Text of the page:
Knowledge Counsel London
"…just how far section 27A goes in restraining what would otherwise be the parties’ freedom of contract."
Landlord and Tenant
A lease provided for the tenants to pay a service charge to cover the costs of insurance, building services and estate services. The tenants challenged the landlord’s practice, based on reapportionment provisions in the lease, of demanding the service charge in different proportions from those in the lease. The Supreme Court held that the revised apportionment was valid. Section 27A of the Landlord and Tenant Act 1985 gave the First Tier Tribunal jurisdiction to decide whether a service charge would be payable. The reapportionment provisions were not contrary to section 27A(6) because they did not seek to oust the Tribunal’s jurisdiction. The provisions entitled the landlord to adjust the proportions of the service charge and the Tribunal were still able to review whether the adjustments were reasonable. The Tribunal had concluded that the service charge reapportionments were reasonable.
Aviva Investors Ground Rent GP Ltd v Williams  UKSC 6, 8 February 2023
Cryptocurrency – Fiduciary duties
The Court of Appeal has allowed a claim in the English court to be brought against software developers who looked after the cryptocurrency Bitcoin and were based outside its jurisdiction. The decision involved assessing whether there was a serious issue to be tried and the court concluded that it was arguable that the developers owed fiduciary duties to Bitcoin owners. The developers were a sufficiently well-defined group to be capable of being subject to fiduciary duties and they had undertaken a role involving discretionary decisions and exercising power for and on behalf of others, in relation to property with which they had been entrusted. However, the court did acknowledge that it would involve a significant development of the common law on fiduciary duties for the claim to succeed.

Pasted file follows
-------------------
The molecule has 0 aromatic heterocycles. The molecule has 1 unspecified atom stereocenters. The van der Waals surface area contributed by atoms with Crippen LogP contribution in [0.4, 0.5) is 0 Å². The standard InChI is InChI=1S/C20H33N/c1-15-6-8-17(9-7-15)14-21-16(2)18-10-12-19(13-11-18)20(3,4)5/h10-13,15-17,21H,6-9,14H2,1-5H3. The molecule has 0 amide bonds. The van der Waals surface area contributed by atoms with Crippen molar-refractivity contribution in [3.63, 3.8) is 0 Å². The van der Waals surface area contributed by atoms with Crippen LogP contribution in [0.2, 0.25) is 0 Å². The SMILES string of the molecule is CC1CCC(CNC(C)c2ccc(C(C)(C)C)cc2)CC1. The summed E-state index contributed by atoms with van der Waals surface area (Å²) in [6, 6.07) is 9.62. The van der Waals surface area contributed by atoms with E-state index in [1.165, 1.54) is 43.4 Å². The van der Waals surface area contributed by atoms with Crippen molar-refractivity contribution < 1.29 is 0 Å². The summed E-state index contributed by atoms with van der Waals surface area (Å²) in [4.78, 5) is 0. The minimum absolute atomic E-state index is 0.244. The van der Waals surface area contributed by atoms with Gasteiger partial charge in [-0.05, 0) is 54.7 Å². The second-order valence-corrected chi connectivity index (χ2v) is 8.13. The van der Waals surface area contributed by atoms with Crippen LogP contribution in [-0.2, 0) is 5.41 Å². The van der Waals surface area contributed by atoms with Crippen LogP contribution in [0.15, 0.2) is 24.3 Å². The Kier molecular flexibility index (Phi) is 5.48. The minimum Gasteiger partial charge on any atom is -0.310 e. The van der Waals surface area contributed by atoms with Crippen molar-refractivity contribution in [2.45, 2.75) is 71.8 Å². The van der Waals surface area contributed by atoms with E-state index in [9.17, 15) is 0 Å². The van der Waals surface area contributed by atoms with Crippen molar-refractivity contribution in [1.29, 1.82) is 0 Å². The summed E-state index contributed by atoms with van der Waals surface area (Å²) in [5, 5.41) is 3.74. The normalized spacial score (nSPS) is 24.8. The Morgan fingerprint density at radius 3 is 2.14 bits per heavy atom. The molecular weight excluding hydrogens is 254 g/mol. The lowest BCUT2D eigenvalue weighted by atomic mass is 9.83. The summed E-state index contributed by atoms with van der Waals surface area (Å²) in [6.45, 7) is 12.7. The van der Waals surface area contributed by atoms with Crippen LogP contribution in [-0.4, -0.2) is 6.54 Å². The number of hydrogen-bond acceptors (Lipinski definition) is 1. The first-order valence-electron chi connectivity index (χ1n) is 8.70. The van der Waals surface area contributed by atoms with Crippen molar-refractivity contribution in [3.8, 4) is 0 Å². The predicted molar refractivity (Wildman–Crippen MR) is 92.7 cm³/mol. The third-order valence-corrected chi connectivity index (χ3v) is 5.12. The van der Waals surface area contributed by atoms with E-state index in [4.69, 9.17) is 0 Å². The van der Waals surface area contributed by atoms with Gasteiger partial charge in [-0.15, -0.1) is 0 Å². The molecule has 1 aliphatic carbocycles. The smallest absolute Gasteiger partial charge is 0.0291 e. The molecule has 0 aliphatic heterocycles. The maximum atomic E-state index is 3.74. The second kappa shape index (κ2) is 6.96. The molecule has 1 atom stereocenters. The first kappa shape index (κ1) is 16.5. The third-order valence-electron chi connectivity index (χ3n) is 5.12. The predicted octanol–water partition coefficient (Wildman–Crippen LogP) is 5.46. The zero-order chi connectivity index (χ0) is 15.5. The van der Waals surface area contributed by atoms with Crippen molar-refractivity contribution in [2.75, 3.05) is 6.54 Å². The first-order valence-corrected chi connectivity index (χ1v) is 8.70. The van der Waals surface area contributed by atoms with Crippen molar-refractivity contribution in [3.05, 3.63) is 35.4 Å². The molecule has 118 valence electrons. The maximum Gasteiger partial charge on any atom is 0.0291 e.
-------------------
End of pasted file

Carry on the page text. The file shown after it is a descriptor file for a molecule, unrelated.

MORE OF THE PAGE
Tulip Trading Ltd v van der Laan  EWCA Civ 83, 3 February 2023
Supply of goods
In a dispute arising out of the supply of stone to be used as external walling stone for houses which then cracked and had to be replaced, the Technology and Construction Court held in favour of the buyer, BDW. The contract between BDW and the supplier, Lantoom, was made on the terms and conditions incorporated by reference in the purchase order, which Lantoom accepted by commencing the supply of the stone ordered. It was an express or implied term of the contract that the stone would be of satisfactory quality as external walling stone and that it would be fit to use as external walling stone and/or the external leaf of a cavity wall. Lantoom had been aware of these requirements at the time of contracting. The stone supplied was not of satisfactory quality or fit for those purposes (the court stressed that this was not a general statement about all Lantoom stone). Lantoom was therefore in breach of the contract and liable to BDW for damages.
BDW Trading Limited v Lantoom Limited  EWHC 183 (TCC), 3 February 2023
Where a party subject to a freezing order was permitted to spend a reasonable sum on legal advice and representation, the proviso that they disclose where the money would come from did not also require them to disclose how much was being spent. The Commercial Court judge said that the language of the order did not require that disclosure and as such an obligation would be highly invasive, it could only be imposed by express language. The provision was not intended to police the amount spent, but rather to ensure that the money was being spent from a disclosed source of assets.
CRO v REC  EWHC 189 (Comm), 3 February 2023
Should you wish to discuss any of these cases in further detail, please speak with a member of our London dispute resolution team below, or your regular contact at Watson Farley & Williams: